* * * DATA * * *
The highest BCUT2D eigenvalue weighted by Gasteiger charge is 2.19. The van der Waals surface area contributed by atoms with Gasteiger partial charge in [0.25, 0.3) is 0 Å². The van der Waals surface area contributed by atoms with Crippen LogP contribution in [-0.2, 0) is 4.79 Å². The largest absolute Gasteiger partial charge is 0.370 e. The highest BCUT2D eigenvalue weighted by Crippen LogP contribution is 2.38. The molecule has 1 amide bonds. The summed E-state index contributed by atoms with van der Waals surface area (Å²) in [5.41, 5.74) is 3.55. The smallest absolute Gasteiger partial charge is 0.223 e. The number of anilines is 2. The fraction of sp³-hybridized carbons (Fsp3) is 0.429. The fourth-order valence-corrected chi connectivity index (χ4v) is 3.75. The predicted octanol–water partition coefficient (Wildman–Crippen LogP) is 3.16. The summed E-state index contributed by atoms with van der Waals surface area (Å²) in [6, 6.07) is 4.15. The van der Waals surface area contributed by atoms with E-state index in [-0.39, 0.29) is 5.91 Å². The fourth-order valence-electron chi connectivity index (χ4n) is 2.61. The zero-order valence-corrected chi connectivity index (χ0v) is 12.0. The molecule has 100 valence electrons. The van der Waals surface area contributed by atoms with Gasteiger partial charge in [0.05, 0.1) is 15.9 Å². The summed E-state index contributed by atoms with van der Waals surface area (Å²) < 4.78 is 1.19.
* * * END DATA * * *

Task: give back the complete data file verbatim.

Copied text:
The highest BCUT2D eigenvalue weighted by Gasteiger charge is 2.19. The van der Waals surface area contributed by atoms with Gasteiger partial charge in [0.25, 0.3) is 0 Å². The van der Waals surface area contributed by atoms with Crippen LogP contribution in [-0.2, 0) is 4.79 Å². The largest absolute Gasteiger partial charge is 0.370 e. The highest BCUT2D eigenvalue weighted by Crippen LogP contribution is 2.38. The molecule has 1 amide bonds. The summed E-state index contributed by atoms with van der Waals surface area (Å²) in [5.41, 5.74) is 3.55. The smallest absolute Gasteiger partial charge is 0.223 e. The number of anilines is 2. The fraction of sp³-hybridized carbons (Fsp3) is 0.429. The fourth-order valence-corrected chi connectivity index (χ4v) is 3.75. The predicted octanol–water partition coefficient (Wildman–Crippen LogP) is 3.16. The summed E-state index contributed by atoms with van der Waals surface area (Å²) in [6, 6.07) is 4.15. The van der Waals surface area contributed by atoms with E-state index in [-0.39, 0.29) is 5.91 Å². The fourth-order valence-electron chi connectivity index (χ4n) is 2.61. The zero-order valence-corrected chi connectivity index (χ0v) is 12.0. The molecule has 100 valence electrons. The van der Waals surface area contributed by atoms with Gasteiger partial charge in [0.05, 0.1) is 15.9 Å². The summed E-state index contributed by atoms with van der Waals surface area (Å²) < 4.78 is 1.19.